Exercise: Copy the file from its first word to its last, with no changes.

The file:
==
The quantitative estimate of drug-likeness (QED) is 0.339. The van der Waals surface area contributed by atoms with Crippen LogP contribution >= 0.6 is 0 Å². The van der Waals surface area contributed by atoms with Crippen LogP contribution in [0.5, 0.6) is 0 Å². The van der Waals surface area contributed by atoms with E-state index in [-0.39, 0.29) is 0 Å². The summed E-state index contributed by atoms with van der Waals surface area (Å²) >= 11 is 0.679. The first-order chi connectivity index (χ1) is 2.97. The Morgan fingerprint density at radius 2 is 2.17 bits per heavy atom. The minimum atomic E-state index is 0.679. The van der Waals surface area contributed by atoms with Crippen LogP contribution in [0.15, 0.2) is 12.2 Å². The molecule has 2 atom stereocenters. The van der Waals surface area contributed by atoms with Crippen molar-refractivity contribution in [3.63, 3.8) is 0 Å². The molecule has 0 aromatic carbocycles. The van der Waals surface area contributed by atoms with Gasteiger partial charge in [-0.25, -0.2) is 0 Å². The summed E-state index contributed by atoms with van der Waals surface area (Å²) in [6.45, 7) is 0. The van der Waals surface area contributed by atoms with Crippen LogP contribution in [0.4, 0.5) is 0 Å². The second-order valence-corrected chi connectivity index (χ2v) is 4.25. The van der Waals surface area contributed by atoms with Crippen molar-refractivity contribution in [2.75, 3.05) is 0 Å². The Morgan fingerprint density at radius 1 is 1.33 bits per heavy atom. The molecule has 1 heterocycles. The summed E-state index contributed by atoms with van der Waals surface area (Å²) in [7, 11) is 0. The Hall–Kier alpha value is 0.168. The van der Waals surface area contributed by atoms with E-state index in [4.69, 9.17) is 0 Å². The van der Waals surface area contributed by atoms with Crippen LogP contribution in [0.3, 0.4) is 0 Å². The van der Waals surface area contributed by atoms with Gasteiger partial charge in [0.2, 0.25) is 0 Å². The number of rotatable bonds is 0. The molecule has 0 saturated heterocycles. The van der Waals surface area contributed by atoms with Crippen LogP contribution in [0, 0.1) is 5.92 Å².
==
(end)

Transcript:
The quantitative estimate of drug-likeness (QED) is 0.339. The van der Waals surface area contributed by atoms with Crippen LogP contribution >= 0.6 is 0 Å². The van der Waals surface area contributed by atoms with Crippen LogP contribution in [0.5, 0.6) is 0 Å². The van der Waals surface area contributed by atoms with E-state index in [-0.39, 0.29) is 0 Å². The summed E-state index contributed by atoms with van der Waals surface area (Å²) >= 11 is 0.679. The first-order chi connectivity index (χ1) is 2.97. The Morgan fingerprint density at radius 2 is 2.17 bits per heavy atom. The minimum atomic E-state index is 0.679. The van der Waals surface area contributed by atoms with Crippen LogP contribution in [0.15, 0.2) is 12.2 Å². The molecule has 2 atom stereocenters. The van der Waals surface area contributed by atoms with Crippen molar-refractivity contribution in [3.63, 3.8) is 0 Å². The molecule has 0 aromatic carbocycles. The van der Waals surface area contributed by atoms with Gasteiger partial charge in [-0.25, -0.2) is 0 Å². The summed E-state index contributed by atoms with van der Waals surface area (Å²) in [6.45, 7) is 0. The van der Waals surface area contributed by atoms with Crippen LogP contribution in [0.4, 0.5) is 0 Å². The second-order valence-corrected chi connectivity index (χ2v) is 4.25. The van der Waals surface area contributed by atoms with Crippen molar-refractivity contribution in [2.75, 3.05) is 0 Å². The Morgan fingerprint density at radius 1 is 1.33 bits per heavy atom. The molecule has 1 heterocycles. The summed E-state index contributed by atoms with van der Waals surface area (Å²) in [7, 11) is 0. The Hall–Kier alpha value is 0.168. The van der Waals surface area contributed by atoms with E-state index in [4.69, 9.17) is 0 Å². The van der Waals surface area contributed by atoms with Crippen LogP contribution in [0.3, 0.4) is 0 Å². The van der Waals surface area contributed by atoms with Gasteiger partial charge in [0.2, 0.25) is 0 Å². The number of rotatable bonds is 0. The molecule has 0 saturated heterocycles. The van der Waals surface area contributed by atoms with Crippen LogP contribution in [0, 0.1) is 5.92 Å².